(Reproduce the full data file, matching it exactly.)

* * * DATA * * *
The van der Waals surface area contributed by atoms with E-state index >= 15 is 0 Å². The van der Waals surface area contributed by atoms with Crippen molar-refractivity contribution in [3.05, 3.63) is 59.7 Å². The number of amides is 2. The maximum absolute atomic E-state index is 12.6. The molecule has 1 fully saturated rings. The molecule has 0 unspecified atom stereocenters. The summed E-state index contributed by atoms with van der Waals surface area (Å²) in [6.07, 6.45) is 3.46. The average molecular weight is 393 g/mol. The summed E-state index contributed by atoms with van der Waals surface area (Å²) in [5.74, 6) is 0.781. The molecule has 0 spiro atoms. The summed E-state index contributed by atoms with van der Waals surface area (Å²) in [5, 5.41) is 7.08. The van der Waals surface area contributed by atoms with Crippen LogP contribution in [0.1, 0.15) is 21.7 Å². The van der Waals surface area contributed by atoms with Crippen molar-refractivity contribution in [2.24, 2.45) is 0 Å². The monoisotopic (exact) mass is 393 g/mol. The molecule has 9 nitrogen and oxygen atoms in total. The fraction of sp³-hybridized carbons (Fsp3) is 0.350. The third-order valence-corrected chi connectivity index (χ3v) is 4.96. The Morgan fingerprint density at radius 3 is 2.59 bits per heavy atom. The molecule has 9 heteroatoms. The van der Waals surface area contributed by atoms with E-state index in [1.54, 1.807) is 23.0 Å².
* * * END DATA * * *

The van der Waals surface area contributed by atoms with E-state index >= 15 is 0 Å². The van der Waals surface area contributed by atoms with Crippen molar-refractivity contribution in [3.05, 3.63) is 59.7 Å². The number of amides is 2. The maximum absolute atomic E-state index is 12.6. The molecule has 1 fully saturated rings. The molecule has 0 unspecified atom stereocenters. The summed E-state index contributed by atoms with van der Waals surface area (Å²) in [6.07, 6.45) is 3.46. The average molecular weight is 393 g/mol. The summed E-state index contributed by atoms with van der Waals surface area (Å²) in [5.74, 6) is 0.781. The molecule has 0 spiro atoms. The summed E-state index contributed by atoms with van der Waals surface area (Å²) in [5, 5.41) is 7.08. The van der Waals surface area contributed by atoms with Crippen LogP contribution in [0.1, 0.15) is 21.7 Å². The van der Waals surface area contributed by atoms with Crippen molar-refractivity contribution in [2.24, 2.45) is 0 Å². The monoisotopic (exact) mass is 393 g/mol. The molecule has 9 nitrogen and oxygen atoms in total. The fraction of sp³-hybridized carbons (Fsp3) is 0.350. The third-order valence-corrected chi connectivity index (χ3v) is 4.96. The Morgan fingerprint density at radius 3 is 2.59 bits per heavy atom. The molecule has 9 heteroatoms. The van der Waals surface area contributed by atoms with E-state index in [1.54, 1.807) is 23.0 Å².